(2) knows of any proceeding that could affect the current proceeding, including proceedings for enforcement and proceedings relating to domestic violence, protective orders, termination of parental rights, and adoptions, and, if so, identify the court, the case number, and the nature of the proceeding; and

(3) knows the names and addresses of any person not a party to the proceeding who has physical custody of the child or claims rights of legal custody or physical custody of, or visitation with, the child and, if so, the names and addresses of those persons.

(b) If the information required by subsection (a) of this section is not furnished, the court, upon motion of a party or its own motion, may stay the proceeding until the information is furnished.

(c) If the declaration as to any of the items described in subdivisions (a)(1) through (a)(3) of this section is in the affirmative, the declarant shall give additional information under oath as required by the court. The court may examine the parties under oath as to details of the information furnished and other matters pertinent to the court's jurisdiction and the disposition of the case.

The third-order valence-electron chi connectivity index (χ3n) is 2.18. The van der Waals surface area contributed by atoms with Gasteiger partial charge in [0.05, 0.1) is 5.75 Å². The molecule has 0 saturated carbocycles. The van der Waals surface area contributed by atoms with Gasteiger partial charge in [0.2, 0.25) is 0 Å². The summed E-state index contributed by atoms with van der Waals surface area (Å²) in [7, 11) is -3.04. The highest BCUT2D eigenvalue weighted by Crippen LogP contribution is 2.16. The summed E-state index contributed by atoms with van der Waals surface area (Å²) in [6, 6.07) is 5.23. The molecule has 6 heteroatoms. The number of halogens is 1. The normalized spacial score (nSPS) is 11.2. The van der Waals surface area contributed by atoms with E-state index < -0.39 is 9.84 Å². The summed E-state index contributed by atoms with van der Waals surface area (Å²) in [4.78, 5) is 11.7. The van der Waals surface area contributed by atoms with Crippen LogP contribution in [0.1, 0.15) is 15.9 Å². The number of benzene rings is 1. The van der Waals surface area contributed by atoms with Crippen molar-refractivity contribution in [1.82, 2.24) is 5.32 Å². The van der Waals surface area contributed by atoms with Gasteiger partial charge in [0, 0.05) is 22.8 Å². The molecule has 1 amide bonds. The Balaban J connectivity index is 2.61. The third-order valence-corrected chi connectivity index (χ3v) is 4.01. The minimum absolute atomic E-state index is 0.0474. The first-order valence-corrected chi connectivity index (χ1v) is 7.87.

(d) Each party has a continuing duty to inform the court of any proceeding in this or any other state that could affect the current proceeding.

(e) If a party alleges in an affidavit or a pleading under oath that the health, safety, or liberty of a party or child would be jeopardized by disclosure of identifying information, the information shall be sealed and may not be disclosed to the other party or the public unless the court orders the disclosure to be made after a hearing in which the court takes into consideration the health, safety, or liberty of the party or child and determines that the disclosure is in the interest of justice.

Source:Laws 2003, LB 148, § 21.
43-1247. Appearance of parties and child.